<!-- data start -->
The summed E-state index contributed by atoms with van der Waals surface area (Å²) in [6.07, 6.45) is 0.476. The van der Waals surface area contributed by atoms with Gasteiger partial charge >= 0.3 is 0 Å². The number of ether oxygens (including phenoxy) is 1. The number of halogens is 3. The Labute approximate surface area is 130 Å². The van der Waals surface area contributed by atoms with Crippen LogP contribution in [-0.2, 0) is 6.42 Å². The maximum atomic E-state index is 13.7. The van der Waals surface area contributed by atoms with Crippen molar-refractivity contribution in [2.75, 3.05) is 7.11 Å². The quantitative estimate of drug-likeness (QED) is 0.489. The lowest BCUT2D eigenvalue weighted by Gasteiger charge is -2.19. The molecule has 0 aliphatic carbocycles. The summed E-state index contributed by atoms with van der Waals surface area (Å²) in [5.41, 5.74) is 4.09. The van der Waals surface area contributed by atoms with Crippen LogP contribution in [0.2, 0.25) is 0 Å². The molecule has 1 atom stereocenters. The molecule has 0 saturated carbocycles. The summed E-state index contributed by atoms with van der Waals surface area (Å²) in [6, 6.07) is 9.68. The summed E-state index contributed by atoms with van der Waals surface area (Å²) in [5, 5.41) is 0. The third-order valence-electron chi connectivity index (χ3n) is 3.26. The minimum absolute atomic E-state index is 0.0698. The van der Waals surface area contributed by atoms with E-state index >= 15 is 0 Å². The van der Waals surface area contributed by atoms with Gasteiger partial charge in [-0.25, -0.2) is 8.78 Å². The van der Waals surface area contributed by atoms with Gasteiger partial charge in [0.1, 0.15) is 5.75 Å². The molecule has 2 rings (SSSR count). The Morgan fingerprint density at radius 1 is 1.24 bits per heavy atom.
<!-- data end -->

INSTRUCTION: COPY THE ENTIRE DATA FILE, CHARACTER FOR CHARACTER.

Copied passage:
The summed E-state index contributed by atoms with van der Waals surface area (Å²) in [6.07, 6.45) is 0.476. The van der Waals surface area contributed by atoms with Gasteiger partial charge >= 0.3 is 0 Å². The number of ether oxygens (including phenoxy) is 1. The number of halogens is 3. The Labute approximate surface area is 130 Å². The van der Waals surface area contributed by atoms with Crippen LogP contribution in [-0.2, 0) is 6.42 Å². The maximum atomic E-state index is 13.7. The van der Waals surface area contributed by atoms with Crippen molar-refractivity contribution in [2.75, 3.05) is 7.11 Å². The quantitative estimate of drug-likeness (QED) is 0.489. The lowest BCUT2D eigenvalue weighted by Gasteiger charge is -2.19. The molecule has 0 aliphatic carbocycles. The summed E-state index contributed by atoms with van der Waals surface area (Å²) in [5.41, 5.74) is 4.09. The van der Waals surface area contributed by atoms with Crippen LogP contribution in [0.2, 0.25) is 0 Å². The molecule has 1 atom stereocenters. The molecule has 0 saturated carbocycles. The summed E-state index contributed by atoms with van der Waals surface area (Å²) in [6, 6.07) is 9.68. The summed E-state index contributed by atoms with van der Waals surface area (Å²) in [5, 5.41) is 0. The third-order valence-electron chi connectivity index (χ3n) is 3.26. The minimum absolute atomic E-state index is 0.0698. The van der Waals surface area contributed by atoms with E-state index >= 15 is 0 Å². The van der Waals surface area contributed by atoms with Gasteiger partial charge in [-0.25, -0.2) is 8.78 Å². The van der Waals surface area contributed by atoms with Gasteiger partial charge in [0.1, 0.15) is 5.75 Å². The molecule has 2 rings (SSSR count). The Morgan fingerprint density at radius 1 is 1.24 bits per heavy atom.